Drug and Alcohol Testing in Canada: An Overview - Part 1

Drug and alcohol use in the workplace can pose significant safety risks, impair productivity, and lead to legal liabilities for employers. As a result, many Canadian companies have implemented drug and alcohol testing programs as part of their occupational health and safety initiatives.

Drug and alcohol testing in Canada is regulated by strict laws and regulations, and employers must be aware of their legal obligations before implementing a testing program.

Testing can be instituted by an employer for safety-sensitive positions in four situations, namely, pre-employment, reasonable cause, post-incident, or random. Nonetheless, certain limitations and prerequisites exist that restrict the administration of drug and alcohol testing in these particular circumstances.

What Is a Safety-Sensitive Position?

According to the Canadian Human Rights Commission, a safety-sensitive position is characterized as a role in which an employee has a direct involvement in a workplace operation with minimal supervision, and where impaired performance could lead to a catastrophic incident that endangers the health and safety of the employee. 

Additionally, a safety-sensitive position may also refer to a job in which an individual's incapacity due to drug or alcohol impairment could cause harm to other employees or individuals in the work environment.

Drug Testing

In Canada, drug testing is permitted in certain industries, such as transportation, aviation, and energy, where safety-sensitive positions are held. The most common form of drug testing in Canada is urinalysis, which detects the presence of drugs and their metabolites in an employee's system.

Pre-Employment Testing

In order to warrant pre-employment drug testing, the employer must demonstrate the potential risks inherent in the workplace that either (1) make the job highly dangerous or (2) lead to workplace accidents or errors. This information should be clearly outlined in the company's drug and alcohol policy. 

It's important for employers to also acknowledge that an individual's refusal or inability to undergo a pre-employment drug test does not automatically justify the withdrawal of a job offer.

Reasonable Cause Drug Testing

When an employer suspects that an employee is impaired on the job and has violated the company's drug and alcohol policy, drug testing may be carried out. This suspicion must arise from objective measures, rather than solely relying on the employer's subjective view of the employee.

For instance, signs of impairment displayed by the employee that sufficiently arouse the employer's suspicion would justify drug testing. Such signs may manifest in actions, behaviour, or physical characteristics that suggest impairment.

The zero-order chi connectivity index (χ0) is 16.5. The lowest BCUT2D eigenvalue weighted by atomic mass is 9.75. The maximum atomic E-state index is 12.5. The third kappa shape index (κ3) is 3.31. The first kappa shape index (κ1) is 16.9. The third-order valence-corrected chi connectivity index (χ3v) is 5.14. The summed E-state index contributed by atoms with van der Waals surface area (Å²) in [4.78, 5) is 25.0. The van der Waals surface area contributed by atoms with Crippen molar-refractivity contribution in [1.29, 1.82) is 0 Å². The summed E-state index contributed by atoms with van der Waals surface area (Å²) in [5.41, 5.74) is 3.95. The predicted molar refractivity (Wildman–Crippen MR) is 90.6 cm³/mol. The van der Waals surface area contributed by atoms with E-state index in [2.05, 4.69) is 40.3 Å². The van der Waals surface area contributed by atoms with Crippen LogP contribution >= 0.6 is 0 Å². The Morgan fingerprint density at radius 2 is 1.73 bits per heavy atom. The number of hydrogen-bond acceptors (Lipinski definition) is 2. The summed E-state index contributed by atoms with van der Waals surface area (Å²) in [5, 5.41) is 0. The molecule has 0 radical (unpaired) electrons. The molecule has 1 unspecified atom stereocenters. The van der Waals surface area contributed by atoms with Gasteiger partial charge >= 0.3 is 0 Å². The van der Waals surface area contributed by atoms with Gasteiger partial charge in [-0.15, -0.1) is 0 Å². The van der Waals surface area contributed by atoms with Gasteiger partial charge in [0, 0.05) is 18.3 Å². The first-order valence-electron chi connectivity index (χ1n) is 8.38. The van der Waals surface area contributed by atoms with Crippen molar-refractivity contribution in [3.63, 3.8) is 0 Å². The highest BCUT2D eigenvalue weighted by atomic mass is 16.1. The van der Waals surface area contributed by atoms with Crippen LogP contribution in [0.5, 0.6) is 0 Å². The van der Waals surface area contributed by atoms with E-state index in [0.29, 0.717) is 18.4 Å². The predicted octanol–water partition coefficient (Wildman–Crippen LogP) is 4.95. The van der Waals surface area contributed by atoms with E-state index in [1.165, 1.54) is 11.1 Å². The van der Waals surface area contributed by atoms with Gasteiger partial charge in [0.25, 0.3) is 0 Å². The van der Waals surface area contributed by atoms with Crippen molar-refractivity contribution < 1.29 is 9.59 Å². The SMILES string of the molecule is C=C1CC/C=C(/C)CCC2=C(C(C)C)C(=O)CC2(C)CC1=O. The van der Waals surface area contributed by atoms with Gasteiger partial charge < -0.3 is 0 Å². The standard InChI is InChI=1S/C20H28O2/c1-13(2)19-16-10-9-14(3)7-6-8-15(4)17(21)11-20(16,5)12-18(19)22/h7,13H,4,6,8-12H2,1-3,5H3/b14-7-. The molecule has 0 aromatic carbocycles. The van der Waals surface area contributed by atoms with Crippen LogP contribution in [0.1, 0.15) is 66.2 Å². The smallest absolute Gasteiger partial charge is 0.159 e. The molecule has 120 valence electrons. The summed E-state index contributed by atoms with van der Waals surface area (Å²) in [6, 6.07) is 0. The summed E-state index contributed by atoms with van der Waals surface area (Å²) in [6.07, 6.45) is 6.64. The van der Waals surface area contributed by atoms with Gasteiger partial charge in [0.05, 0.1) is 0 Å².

Employers must establish the criteria for what constitutes a policy breach in the company's Drug and Alcohol Policy. The policy should also state whether an additional drug test is required before an employee can resume work after a breach.

Post-Incident Drug Testing

In certain circumstances, employers are authorized to carry out drug testing on an employee after a workplace incident occurs. The drug test should be conducted as soon as reasonably possible.

To perform a drug test after an incident, the employer should have a justifiable belief that the employee's actions or inactions could have contributed to the incident and that the employee was likely impaired at the time. It is important to note that the employee must be the main cause of the accident for post-incident drug testing to be necessary, as determined by the Alberta Court of Queen's Bench.

The Canadian Arbitration Board has adopted three considerations to determine the suitability of post-incident drug testing:

  1. The threshold level required to justify testing
  2. The degree of inquiry necessary before making the decision to test
  3. The necessary link between the incident and the employee's situation to warrant testing

Employers should specify the specific scenarios that mandate mandatory post-incident drug testing. The company's drug testing policies should clearly state whether an employee may be subject to post-incident drug testing if there is reason to believe that the employee's actions or omissions caused the accident.

Random Drug Testing

Random drug testing policies must be implemented judiciously and only in limited circumstances. Merely having a dangerous workplace does not automatically justify random drug testing, and any such policy must use the least invasive or most accurate testing methods available.

When implementing a random drug testing policy, employers must proportionally balance their interest in maintaining job safety and performance with their employees' right to privacy and bodily integrity.

One potential justification for random drug testing is a significant substance abuse problem in the workplace, but the employer must provide specific and significant evidence to support this claim. 

Transportation-Related Drug Testing

It is important to mention that Canadian law does not require drug and alcohol testing policies for employees in transportation roles. Therefore, employers should consult with the Canadian Motor Carrier Industry before implementing a testing policy that targets transportation employees.

However, if an employer determines that transportation is a safety-sensitive position, they may be able to implement a drug testing policy based on the standards outlined previously. We strongly recommend that employers seek legal advice before making this determination.